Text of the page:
Therefore it is of primary importance to shift the balance in favour of a strong healthy body response by reducing stresses on the body where possible and promoting pathways that make the growth of tumours less likely.

Processes involved in the development and progression of cancer and how we can address them

  • General factors that promote cancer
    Cancer is associated with:

    • A diet high in hydrogenated fats and processed food, low in fibre, fruit, veg and fish oils/omega 3 oils
    • Elevated blood sugar and insulin
    • Suppressed emotions and chronic stress
    • Reduced immune function
    • Toxic chemicals (tobacco, alcohol, synthetic chemicals in the environment etc)
    • Heredity/genetics
    • Viruses
    • Radiation
    • Inflammation
    • High levels of free radicals and oxidation
  • Genetic mutations and cellular communication
    Mutations in DNA may be encouraged by toxins, radiation, inflammation, oxidation, viruses or genetics etc. and this leads to cells behaving in a less regulated way in terms of growth patterns and communication within cells and between cells.
    There are many herbs and supplements that encourage normal cell signalling and inhibit mutations including turmeric/curcumin, flavonoids (e.g. quercetin, green tea/ECGC, apigenin), fish oils, reservatrol, modified citrus pectin (MCP), tangeretin, vitamins E, A, D, C, selenium, beta-carotene, lycopene, antioxidants in general.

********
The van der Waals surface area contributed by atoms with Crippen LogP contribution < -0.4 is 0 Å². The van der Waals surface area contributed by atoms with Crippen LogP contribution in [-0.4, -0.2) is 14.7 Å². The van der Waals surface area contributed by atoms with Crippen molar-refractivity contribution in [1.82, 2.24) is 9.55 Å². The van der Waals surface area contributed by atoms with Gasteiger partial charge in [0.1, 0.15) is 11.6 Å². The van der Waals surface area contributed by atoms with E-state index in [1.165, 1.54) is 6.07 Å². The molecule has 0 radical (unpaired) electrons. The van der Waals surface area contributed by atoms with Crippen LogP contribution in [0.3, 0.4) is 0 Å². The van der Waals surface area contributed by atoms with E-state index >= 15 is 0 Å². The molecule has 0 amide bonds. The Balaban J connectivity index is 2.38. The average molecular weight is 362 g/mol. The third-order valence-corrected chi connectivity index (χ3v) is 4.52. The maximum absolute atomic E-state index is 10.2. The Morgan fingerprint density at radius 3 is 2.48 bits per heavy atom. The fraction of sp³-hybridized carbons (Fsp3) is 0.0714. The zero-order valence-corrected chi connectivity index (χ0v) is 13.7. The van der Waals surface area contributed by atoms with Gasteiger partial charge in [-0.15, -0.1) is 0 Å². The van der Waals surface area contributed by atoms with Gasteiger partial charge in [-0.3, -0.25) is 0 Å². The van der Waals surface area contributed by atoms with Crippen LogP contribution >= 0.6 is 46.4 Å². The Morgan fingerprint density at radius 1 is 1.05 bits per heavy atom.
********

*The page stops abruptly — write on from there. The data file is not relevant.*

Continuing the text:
• Inflammation and oxidation
    Cancer is a condition characterised by inflammation and oxidative processes which can both encourage initial development of cancer through mutations and sustain its development by activating growth-promoting chemical pathways leading to angiogenesis, invasion and metastasis.
    There are many herbs and supplements that can be used to reduce inflammation and oxidation such as turmeric/curcumin, quercetin, bromelain, fish oils, alpha-lipoic acid, Coenzyme Q10, liquorice and antioxidant vitamins A, C, E, alpha-lipoic acid (ALA) and N-acetyl cysteine (NAC).
  • Immune dysregulation
    Immune dysfunction is involved in initiation and progression of cancer and cancer cells cause dysfunction both by suppressing immune function and enhancing immune-cell derived inflammatory compounds, which aids in cancer development. Activating and regulating the immune response is a fundamental part of supporting the body in fighting cancer.
    Natural agents which offer immune support include astragalus, Siberian ginseng, Asian ginseng, chinese mushrooms (shiitake, cordyceps, maitake), the proteolytic enzyme bromelain, anti-inflammatories (e.g. flavonoids and fish oils) and antioxidants such as alpha-lipoic acid, Selenium, Vitamins C,E and carotenoids.
  • Weakness of the extra-cellular matrix (ECM)
    The ECM surrounds cells and is made up of a mesh of collagen and elastin fibres embedded in a substance composed of sugar chains. In cancer the ECM is weakened via enzymes that break down its components and this aids spread of cells and angiogenesis.